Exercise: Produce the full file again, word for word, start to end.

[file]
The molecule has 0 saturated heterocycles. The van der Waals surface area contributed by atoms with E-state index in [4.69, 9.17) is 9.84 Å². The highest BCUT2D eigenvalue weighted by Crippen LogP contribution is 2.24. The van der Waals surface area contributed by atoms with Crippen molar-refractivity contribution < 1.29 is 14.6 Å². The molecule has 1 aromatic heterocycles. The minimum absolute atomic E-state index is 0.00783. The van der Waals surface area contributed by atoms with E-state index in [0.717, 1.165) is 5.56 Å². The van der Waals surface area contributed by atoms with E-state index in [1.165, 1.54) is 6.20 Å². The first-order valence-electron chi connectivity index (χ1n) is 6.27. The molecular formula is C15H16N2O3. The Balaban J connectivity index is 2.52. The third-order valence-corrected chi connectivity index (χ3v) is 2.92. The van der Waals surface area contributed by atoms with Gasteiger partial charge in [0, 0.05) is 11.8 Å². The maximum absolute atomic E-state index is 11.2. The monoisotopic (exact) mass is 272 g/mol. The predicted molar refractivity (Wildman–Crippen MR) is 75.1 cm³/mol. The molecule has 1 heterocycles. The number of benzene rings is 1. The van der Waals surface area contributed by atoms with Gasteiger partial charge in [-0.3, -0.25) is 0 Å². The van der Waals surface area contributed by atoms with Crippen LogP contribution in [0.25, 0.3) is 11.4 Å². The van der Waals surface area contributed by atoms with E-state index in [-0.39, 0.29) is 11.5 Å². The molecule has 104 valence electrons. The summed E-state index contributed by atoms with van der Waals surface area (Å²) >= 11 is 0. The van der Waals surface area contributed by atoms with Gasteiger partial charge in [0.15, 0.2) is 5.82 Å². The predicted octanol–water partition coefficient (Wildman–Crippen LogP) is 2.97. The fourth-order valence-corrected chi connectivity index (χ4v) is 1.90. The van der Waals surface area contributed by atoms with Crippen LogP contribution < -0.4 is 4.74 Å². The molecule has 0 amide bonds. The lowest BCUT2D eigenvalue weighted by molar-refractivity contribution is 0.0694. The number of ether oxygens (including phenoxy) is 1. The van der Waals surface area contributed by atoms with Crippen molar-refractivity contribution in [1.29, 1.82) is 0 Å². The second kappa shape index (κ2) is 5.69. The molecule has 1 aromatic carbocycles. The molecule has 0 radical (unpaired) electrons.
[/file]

The molecule has 0 saturated heterocycles. The van der Waals surface area contributed by atoms with E-state index in [4.69, 9.17) is 9.84 Å². The highest BCUT2D eigenvalue weighted by Crippen LogP contribution is 2.24. The van der Waals surface area contributed by atoms with Crippen molar-refractivity contribution < 1.29 is 14.6 Å². The molecule has 1 aromatic heterocycles. The minimum absolute atomic E-state index is 0.00783. The van der Waals surface area contributed by atoms with E-state index in [0.717, 1.165) is 5.56 Å². The van der Waals surface area contributed by atoms with E-state index in [1.165, 1.54) is 6.20 Å². The first-order valence-electron chi connectivity index (χ1n) is 6.27. The molecular formula is C15H16N2O3. The Balaban J connectivity index is 2.52. The third-order valence-corrected chi connectivity index (χ3v) is 2.92. The van der Waals surface area contributed by atoms with Gasteiger partial charge in [0, 0.05) is 11.8 Å². The maximum absolute atomic E-state index is 11.2. The monoisotopic (exact) mass is 272 g/mol. The predicted molar refractivity (Wildman–Crippen MR) is 75.1 cm³/mol. The molecule has 1 heterocycles. The number of benzene rings is 1. The van der Waals surface area contributed by atoms with Gasteiger partial charge in [-0.3, -0.25) is 0 Å². The van der Waals surface area contributed by atoms with Crippen LogP contribution in [0.25, 0.3) is 11.4 Å². The van der Waals surface area contributed by atoms with E-state index in [-0.39, 0.29) is 11.5 Å². The molecule has 104 valence electrons. The summed E-state index contributed by atoms with van der Waals surface area (Å²) >= 11 is 0. The van der Waals surface area contributed by atoms with Gasteiger partial charge in [0.15, 0.2) is 5.82 Å². The predicted octanol–water partition coefficient (Wildman–Crippen LogP) is 2.97. The fourth-order valence-corrected chi connectivity index (χ4v) is 1.90. The van der Waals surface area contributed by atoms with Crippen LogP contribution < -0.4 is 4.74 Å². The molecule has 0 amide bonds. The lowest BCUT2D eigenvalue weighted by molar-refractivity contribution is 0.0694. The number of ether oxygens (including phenoxy) is 1. The van der Waals surface area contributed by atoms with Crippen molar-refractivity contribution in [1.29, 1.82) is 0 Å². The second kappa shape index (κ2) is 5.69. The molecule has 1 aromatic carbocycles. The molecule has 0 radical (unpaired) electrons.